The Canadiens should strongly consider a coaching change

After a highly disappointing run, culminating in two losses to the lowly Senators, something has to change before it’s too late.

Most fans will recall all too well the comment Marc Bergevin made back when Michel Therrien was coaching the Habs. Therrien was the man Bergevin wanted to be with in a foxhole; his metaphor for the struggles of those Montreal Canadiens. One can hope that he learned something about staying in such places for too long.

After a second straight loss to the last-place Senators, the Habs are in somewhat of a foxhole yet again, but it is Claude Julien — Therrien’s successor — with whom Bergevin finds himself this time around.

Julien was coaching one of the more exciting teams Montreal has seen in a long while. They were scoring at will, dominating their opponents at five-on-five, and seemed virtually unstoppable. That has completely evaporated, and the team looks like a shell of the group that didn’t lose in regulation until its eighth game.

They seem to have completely changed the way they’re approaching the game, starting with how they generate offence.

At the offensive end, the entire game plan has been inexplicably focused on getting the puck back to the point for long shots. As of late these have been easily predictable, brutally ineffective, and end more often with the thud of the puck against the boards than a shot on goal, let alone a legitimate scoring chance.

In their own zone, defencemen aren’t trying to skate with the puck, and they are often trying long stretch passes or flips into the neutral zone to create breakouts. Players are fleeing the zone ahead of time, taking away outlet passes and often causing the team to get hemmed in their own zone. It’s a far cry from what they were doing at the start of the year.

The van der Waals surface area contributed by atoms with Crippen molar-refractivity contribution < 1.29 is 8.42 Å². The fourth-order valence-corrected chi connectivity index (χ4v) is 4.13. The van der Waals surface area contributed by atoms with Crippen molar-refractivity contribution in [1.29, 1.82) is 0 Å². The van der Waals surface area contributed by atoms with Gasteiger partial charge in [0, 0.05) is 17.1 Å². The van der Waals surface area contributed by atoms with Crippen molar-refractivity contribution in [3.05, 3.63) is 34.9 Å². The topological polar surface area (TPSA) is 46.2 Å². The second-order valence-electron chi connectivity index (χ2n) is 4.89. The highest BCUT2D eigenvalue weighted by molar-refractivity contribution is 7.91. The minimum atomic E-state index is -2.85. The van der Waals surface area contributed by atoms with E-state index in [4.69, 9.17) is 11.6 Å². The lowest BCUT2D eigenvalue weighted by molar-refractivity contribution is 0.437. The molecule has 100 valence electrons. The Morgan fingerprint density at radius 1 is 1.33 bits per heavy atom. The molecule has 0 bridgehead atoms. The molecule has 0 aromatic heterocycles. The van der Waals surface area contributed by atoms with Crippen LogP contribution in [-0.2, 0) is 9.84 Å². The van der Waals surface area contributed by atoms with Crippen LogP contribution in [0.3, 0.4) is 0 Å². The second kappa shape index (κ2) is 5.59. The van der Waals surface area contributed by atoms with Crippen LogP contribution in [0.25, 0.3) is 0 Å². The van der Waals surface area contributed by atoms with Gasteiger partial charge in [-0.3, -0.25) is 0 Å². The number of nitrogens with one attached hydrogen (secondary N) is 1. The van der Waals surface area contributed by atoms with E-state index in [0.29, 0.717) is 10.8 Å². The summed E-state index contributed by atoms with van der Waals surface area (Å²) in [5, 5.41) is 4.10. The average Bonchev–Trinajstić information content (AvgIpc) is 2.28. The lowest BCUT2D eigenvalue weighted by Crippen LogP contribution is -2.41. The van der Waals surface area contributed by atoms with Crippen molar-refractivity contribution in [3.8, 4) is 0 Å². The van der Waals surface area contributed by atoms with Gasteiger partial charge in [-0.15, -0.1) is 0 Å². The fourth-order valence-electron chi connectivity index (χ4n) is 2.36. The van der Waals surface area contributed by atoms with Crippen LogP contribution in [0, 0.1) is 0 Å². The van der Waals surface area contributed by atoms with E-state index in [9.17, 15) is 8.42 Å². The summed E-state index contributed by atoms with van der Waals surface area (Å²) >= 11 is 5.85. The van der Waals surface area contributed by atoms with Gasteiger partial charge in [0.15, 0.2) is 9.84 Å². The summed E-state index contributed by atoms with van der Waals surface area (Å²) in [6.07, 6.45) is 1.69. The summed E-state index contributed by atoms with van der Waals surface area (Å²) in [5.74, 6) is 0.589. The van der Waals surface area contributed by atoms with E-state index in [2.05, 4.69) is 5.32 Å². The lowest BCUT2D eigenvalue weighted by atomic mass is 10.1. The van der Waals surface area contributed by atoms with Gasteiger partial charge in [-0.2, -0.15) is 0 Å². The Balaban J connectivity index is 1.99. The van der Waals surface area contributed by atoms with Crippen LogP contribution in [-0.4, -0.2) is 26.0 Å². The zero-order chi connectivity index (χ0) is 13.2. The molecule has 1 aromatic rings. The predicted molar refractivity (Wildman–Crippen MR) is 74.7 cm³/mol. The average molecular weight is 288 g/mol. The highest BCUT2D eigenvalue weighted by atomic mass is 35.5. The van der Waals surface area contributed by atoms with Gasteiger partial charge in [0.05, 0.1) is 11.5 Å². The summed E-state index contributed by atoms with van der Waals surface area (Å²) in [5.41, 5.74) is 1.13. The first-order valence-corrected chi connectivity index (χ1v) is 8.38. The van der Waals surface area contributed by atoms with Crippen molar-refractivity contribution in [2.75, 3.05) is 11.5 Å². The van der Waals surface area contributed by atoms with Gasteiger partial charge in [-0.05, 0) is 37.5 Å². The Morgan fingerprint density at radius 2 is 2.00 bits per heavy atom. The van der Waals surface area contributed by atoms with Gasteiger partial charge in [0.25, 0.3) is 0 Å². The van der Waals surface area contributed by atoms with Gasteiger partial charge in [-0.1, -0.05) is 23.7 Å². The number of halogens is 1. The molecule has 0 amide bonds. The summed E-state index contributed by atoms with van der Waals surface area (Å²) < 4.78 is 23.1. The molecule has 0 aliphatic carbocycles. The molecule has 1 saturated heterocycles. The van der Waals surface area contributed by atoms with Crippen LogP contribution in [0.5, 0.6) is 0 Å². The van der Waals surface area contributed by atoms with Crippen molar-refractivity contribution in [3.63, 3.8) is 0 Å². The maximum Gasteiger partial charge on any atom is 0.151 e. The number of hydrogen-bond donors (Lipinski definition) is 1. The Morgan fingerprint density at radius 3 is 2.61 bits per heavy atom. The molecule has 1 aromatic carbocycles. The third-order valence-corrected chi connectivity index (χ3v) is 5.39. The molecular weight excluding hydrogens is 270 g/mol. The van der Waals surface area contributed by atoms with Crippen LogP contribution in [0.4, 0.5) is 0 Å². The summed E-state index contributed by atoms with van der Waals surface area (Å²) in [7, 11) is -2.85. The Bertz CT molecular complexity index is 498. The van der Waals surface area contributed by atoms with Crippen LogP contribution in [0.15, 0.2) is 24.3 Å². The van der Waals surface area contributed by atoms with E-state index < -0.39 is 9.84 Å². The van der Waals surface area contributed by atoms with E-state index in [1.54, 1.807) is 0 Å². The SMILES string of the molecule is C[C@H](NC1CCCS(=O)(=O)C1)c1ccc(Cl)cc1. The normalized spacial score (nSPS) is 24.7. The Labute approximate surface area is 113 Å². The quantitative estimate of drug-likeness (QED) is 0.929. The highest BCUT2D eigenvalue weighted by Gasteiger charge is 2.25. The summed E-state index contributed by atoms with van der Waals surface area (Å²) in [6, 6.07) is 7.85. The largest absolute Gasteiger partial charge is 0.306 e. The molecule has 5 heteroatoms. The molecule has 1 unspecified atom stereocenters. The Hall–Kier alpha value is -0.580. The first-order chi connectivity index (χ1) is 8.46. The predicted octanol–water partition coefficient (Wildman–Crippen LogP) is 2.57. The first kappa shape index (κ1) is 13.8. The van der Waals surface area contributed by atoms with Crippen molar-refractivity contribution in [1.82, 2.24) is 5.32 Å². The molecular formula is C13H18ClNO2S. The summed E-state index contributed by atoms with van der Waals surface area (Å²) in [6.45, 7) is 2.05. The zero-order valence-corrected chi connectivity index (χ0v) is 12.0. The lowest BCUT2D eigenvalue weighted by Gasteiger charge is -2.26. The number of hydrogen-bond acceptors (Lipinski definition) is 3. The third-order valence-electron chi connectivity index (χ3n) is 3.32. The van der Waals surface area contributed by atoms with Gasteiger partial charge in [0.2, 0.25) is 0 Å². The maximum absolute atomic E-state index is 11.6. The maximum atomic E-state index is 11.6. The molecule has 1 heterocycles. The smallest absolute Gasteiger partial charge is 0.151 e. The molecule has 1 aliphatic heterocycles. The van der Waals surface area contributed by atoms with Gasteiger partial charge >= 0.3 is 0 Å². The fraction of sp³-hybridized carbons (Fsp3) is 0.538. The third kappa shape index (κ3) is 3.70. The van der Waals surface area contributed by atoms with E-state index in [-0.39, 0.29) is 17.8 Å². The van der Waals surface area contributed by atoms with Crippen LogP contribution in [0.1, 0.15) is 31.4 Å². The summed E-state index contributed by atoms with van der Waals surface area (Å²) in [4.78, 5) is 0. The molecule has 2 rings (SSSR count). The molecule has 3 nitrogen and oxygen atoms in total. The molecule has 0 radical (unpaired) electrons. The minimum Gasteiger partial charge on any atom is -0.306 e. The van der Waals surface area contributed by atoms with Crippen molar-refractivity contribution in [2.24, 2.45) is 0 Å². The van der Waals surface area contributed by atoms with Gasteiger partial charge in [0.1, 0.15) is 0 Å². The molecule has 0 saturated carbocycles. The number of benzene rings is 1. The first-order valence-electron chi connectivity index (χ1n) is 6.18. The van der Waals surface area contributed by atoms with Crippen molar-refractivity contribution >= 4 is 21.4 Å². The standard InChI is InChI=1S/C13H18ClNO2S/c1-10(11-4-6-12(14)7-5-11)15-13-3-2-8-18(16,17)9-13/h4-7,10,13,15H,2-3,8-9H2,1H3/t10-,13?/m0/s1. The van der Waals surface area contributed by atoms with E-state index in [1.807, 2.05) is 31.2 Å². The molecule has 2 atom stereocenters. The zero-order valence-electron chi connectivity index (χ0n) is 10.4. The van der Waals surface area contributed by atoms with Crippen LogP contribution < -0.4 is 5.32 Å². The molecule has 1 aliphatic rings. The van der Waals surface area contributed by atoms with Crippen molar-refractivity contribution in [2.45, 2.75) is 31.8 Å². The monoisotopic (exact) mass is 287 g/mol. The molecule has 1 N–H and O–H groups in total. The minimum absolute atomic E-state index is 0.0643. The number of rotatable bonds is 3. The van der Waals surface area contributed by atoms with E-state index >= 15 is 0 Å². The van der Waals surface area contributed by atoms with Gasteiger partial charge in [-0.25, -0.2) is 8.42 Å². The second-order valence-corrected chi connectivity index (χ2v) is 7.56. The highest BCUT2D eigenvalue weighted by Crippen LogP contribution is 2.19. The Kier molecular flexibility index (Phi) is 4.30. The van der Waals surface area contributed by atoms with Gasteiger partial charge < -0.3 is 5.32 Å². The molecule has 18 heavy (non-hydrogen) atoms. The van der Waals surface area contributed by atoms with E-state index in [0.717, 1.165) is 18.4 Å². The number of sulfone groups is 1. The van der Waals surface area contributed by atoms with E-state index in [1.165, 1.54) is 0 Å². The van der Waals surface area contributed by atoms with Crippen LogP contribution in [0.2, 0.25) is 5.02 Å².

They haven’t lost any players to injury or COVID, so why they’ve reverted to these tactics seems linked to the mindset that Julien himself said the team needs to do away with: “playing not to lose.” Point shots and dump-out zone exits are examples of playing not to lose, and if anyone is to take responsibility for these passive measures, it has to be the coach.

Then you have some baffling personnel decisions. Tomas Tatar absolutely did not deserve to be benched in the team’s last win over the Leafs before the bye week. By almost all accounts, Phillip Danault’s performance had been the issue on that line, but he scratched Tatar then demotes him to the third line on a seemingly permanent basis.

Joel Edmundson has turned in numerous performances that could warrant a night off, yet Julien only rotates Alexander Romanov, Brett Kulak, and Victor Mete in and out of the lineup. It seems that he has his preferred players, and isn’t willing or able to get creative since the team has entered this slump.

Add all this up and it has led to an extremely disappointing streak, culminating in a paltry two points in two games against the Ottawa Senators, the worst team in the division. If this doesn’t warrant a serious evaluation of the head coach’s job security, I’m not sure what will.

They have replacement options. Dominique Ducharme and Kirk Muller are right there, and many fans have been impressed with what Joël Bouchard has been doing down in Laval. If Julien was going to turn things around, a two-game set against Ottawa should have been the perfect setting, so it’s time to decide if someone else gets their shot.

This is a short season, and there will be no play-in reprieve this time around if the Canadiens finish out of the playoff picture for a fourth year in a row. To be blunt, Marc Bergevin should abandon this new foxhole soon, because the shells are coming much faster than they used to.

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